This is such a controversial conversation about a long standing conflict, historical justice, human rights and relationships, identity, understanding of the Scriptures and the importance of the land and so on. It is also very emotional because it touches people’s religious feelings in three major world faiths and makes an honest and open dialogue hard to achieve. But dialogue we must. Especially those of us who don’t live in Israel-Palestine but still have some impact through our personal connections, churches, religious organizations and also our governments which represent us as citizens. For example, if Latvia had decided to move its embassy to Jerusalem to follow the USA example (which it hasn’t) , I would form an opinion as a Latvian.

Few days ago in downtown Rīga I was approached by a reporter and her camera person. I had to think fast about the question, “What is your opinion about Crimea?” What is she trying to ask between the lines? I assumed she was asking me about the latest news and how I felt about the newly built bridge between Russia and Crimea which is supposed to cement the Russian claim on this peninsula. How do I feel about it? Quite simple! That Russia is in the wrong and that Crimea was illegally annexed and there is historic injustice happening right before my eyes. And that most people around the world don’t really care because “out of sight, out of mind”. Plus, how are we going to make Russia give it back to Ukraine?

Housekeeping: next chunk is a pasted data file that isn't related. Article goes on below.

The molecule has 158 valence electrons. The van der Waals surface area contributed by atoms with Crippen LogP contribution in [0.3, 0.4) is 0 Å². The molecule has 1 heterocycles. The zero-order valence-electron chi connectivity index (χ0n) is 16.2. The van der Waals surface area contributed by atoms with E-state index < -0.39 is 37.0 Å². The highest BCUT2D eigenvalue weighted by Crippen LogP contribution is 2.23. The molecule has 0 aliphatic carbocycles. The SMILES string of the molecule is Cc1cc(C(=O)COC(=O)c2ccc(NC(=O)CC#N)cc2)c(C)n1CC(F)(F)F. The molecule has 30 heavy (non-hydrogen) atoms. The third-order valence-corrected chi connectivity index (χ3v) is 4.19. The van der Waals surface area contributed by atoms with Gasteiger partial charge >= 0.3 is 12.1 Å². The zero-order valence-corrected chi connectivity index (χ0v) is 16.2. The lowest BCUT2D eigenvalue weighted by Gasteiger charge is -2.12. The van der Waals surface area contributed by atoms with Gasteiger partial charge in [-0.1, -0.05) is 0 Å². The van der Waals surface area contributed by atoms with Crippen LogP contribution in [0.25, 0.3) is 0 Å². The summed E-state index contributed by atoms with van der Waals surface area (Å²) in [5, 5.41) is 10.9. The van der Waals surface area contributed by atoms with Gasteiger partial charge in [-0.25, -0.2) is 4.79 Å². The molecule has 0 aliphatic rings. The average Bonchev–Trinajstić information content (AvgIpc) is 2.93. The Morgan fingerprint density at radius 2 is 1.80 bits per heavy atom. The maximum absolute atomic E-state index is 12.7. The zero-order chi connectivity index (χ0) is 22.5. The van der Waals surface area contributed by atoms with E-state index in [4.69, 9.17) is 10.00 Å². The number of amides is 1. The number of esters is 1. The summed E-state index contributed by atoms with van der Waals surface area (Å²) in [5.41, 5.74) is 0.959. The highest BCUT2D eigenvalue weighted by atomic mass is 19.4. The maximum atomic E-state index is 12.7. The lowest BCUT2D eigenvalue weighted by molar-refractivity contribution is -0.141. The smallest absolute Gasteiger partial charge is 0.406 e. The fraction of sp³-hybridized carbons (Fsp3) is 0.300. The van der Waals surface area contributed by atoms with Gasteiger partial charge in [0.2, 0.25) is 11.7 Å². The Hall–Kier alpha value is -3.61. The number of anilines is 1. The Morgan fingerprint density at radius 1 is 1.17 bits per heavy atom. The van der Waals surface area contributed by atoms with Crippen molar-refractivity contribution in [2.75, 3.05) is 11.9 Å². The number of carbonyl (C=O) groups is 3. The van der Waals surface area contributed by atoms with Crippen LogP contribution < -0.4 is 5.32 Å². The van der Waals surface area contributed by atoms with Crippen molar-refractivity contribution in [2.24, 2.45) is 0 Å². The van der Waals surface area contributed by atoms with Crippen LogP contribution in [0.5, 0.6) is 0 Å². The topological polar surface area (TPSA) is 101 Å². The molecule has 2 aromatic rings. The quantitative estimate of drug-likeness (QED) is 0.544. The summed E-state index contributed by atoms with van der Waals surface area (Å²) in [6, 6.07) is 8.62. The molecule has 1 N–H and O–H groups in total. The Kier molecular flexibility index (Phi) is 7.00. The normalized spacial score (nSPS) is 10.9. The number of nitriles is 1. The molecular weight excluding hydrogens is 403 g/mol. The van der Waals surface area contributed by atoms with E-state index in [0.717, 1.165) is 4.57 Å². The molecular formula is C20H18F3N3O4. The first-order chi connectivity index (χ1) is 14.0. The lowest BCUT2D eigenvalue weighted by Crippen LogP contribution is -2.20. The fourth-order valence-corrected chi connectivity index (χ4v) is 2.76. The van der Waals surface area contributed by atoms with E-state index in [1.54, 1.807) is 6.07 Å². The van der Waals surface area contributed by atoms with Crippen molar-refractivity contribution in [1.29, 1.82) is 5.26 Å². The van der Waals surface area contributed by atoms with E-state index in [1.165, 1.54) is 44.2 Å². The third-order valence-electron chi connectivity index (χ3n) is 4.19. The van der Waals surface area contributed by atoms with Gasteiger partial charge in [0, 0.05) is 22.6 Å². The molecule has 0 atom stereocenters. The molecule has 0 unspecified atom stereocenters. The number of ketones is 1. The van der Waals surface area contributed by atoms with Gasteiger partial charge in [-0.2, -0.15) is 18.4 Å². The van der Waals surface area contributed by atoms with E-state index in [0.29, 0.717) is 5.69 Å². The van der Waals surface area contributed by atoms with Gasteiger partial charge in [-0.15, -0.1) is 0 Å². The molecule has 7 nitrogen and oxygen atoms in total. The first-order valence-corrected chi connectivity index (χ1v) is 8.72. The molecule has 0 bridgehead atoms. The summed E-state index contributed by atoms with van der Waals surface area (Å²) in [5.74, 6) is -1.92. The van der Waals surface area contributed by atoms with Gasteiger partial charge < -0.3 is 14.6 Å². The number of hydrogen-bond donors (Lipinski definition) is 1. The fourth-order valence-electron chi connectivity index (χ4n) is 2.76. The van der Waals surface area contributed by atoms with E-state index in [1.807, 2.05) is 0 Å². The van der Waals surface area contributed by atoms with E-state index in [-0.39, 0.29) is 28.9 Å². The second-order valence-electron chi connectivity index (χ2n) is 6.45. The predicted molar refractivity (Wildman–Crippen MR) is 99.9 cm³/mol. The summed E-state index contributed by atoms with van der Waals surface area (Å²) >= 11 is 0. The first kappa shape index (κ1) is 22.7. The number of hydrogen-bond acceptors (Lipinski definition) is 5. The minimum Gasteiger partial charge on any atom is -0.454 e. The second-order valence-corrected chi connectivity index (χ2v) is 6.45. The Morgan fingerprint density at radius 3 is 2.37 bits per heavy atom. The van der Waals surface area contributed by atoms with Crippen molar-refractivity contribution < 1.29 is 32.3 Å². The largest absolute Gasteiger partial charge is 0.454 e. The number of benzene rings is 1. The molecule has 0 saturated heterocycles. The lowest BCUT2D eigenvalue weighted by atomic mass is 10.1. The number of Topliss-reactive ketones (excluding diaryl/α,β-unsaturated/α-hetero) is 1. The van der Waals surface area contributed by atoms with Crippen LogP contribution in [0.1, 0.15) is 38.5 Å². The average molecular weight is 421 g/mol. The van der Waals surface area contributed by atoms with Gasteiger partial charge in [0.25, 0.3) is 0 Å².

It made me think if I would ever be asked by reporters in Latvia what I think about Israeli-Palestinian conflict. It is never “out of sight, out of mind”. That small corner of the world regularly makes  the world headlines, mostly with stories of division, violence and suffering. And that is one of the big problems –  the stories we hear are often superficial and tailored to ‘our’ ears. Or it’s very one-sided depending on our preferred news source and our own political and religious views.